Santa Monica airport ballot on its future. (Worth watching great spoof video by its opponents)

In California, Santa Monica municipal airport is situated right in the heart of the suburbs, with flight paths right over thousands of homes. There are serious questions about the effects of the airport’s operations on public health and quality of life.  In 2015 an operating agreement between the FAA and the City of Santa Monica will expire.  There is now to be a public ballot about the airport’s future, and whether it should continue its lease as an airport, or if all or part of it could be used for a large park, or for more housing.  Many Santa Monica residents and city officials favour closing the airport or substantially reducing its aviation operations. Other residents, private jet owners and flight school operators see it as an economic engine. Opponents of the airport being allowed to continue have produced a good, short spoof video – on YouTube – putting their point across. Worth watching.  There are two choices in the ballot, “D” is for Democracy, put forward by the private jet owners, but for complicated reasons, those anti-airport are against this. They want the “LC” is for Local Control option instead – all a bit complicated. But enjoy the video !


Great spoof video on YouTube at

The Great Santa Monica Airport Controversy, An Idiots Guide

(The anti-runway people want the LC option, not D).

Supporters of closing Santa Monica Airport lose round in court

AUGUST 24, 2014

Santa Monica Airport…..Aircraft line the tarmac at embattled Santa Monica Airport, which is once again the target of lawsuits to determine its future.

Judge dismisses lawsuit challenging November ballot measure to protect Santa Monica Airport from closure

In a setback for opponents of Santa Monica Airport, a Los Angeles judge has dismissed a lawsuit that challenged a November ballot measure to protect the facility from closure.

Los Angeles County Superior Court Judge Luis A. Lavin threw out the case filed in May by an anti-airport group that claimed Measure D was misleading, poorly vetted by city officials and violated the state Constitution and elections code.

The initiative, which is backed by a coalition of airport supporters and the Aircraft Owners and Pilots Assn., would require voter approval to shut down the airport, alter its land use or restrict aviation-related activities.

Lavin, who ruled Tuesday afternoon, said there was no evidence that the city clerk violated the elections code, that the measure’s wording was false or that the city attorney was incompetent in the preparation of the measure’s title and summary.

The judge also held that the anti-airport faction failed to cite any legal authority prohibiting the City Council from advancing the ballot measure and that one of the suit allegations should be addressed after the election.

Lavin noted that the plaintiffs sought to impede the initiative process and force the city to abandon its neutral and ministerial role in processing ballot measures.

Attorney Jonathan Stein, who represented the anti-airport group, said he disagreed with the judge and that the substance of the allegations was not heard.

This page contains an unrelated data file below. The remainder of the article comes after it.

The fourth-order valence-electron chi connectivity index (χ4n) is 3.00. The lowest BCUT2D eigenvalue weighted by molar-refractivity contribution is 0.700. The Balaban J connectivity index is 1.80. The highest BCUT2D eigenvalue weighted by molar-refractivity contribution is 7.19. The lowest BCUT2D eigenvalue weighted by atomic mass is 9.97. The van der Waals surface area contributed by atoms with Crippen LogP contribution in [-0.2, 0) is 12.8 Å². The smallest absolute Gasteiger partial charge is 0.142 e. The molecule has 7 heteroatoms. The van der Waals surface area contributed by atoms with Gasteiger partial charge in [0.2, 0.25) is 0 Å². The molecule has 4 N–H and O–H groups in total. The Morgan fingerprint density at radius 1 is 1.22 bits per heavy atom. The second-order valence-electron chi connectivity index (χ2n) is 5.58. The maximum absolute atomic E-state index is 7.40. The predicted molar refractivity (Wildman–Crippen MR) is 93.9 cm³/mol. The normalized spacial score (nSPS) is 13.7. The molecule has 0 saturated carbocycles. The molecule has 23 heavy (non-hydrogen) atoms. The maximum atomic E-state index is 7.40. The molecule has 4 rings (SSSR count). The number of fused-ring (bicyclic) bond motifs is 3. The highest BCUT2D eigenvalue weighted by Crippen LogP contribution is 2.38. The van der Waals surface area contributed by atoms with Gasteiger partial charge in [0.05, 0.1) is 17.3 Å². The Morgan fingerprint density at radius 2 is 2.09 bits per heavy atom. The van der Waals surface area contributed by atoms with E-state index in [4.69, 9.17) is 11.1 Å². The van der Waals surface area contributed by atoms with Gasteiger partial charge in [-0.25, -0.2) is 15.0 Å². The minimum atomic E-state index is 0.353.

He said he would appeal the decision and pursue a second lawsuit he recently filed with similar allegations. Stein noted that the Council “ended up being a cheerleader for the AOPA” though it supports closing the airport.

In addition to the aircraft owners association, the defendants included the Santa Monica city clerk, the Santa Monica City Council and the Santa Monica city attorney.

“Regardless of the wisdom of AOPA’s ballot measure, the lawsuit was misguided and an unnecessary distraction,” said Santa Monica Deputy City Atty. Ivan Campbell. “We are pleased with the result, but it was a needless waste of public resources and time.”

Santa Monicans for Open and Honest Development Decisions, a sponsor of the ballot measure, also criticized the case.

“It’s clear that opponents of Measure D will try anything to prevent voters from speaking,” said David Shaby, an attorney and member of the pro-airport group. “But it’s just adding to the cost and delays we’ve seen from frivolous litigation. Why are they so afraid of the voters deciding?”

Lavin’s decision gives Santa Monicans, the city and the AOPA the right to seek their legal fees and court costs from the plaintiffs. Members of Santa Monicans said they are seriously considering it while city officials have yet to decide.



Landing on the ballot: 2 Santa Monica Airport measures

Brian Watt
July 25 2014  (Santa Monica blog)

Neighbors of Santa Monica Airport have complained about noise from the aircraft taking off and landing, and they post signs asking pilots to fly quietly.

Voters in Santa Monica will play air traffic controllers in November, as two competing measures regarding the Santa Monica Airport will appear on the ballot.

The Santa Monica City Council this week finalized language for a measure that would give the city more control over the airport – including the ability to close it – though a public vote would be required for any major redevelopment. It will appear on the ballot this way:

Shall the City Charter be amended to: 1) prohibit new development on Airport land, except for parks, public open spaces and public recreational facilities, until the voters approve limits on the uses and development that may occur on the land; and 2) affirm the City Council’s authority to manage the Airport and to close all or part of it.

As the Santa Monica Daily Press reports, that measure will go “head to head” with one supported by the Aircraft Owners and Pilots Association and other proponents of keeping the airport open. Its ballot title: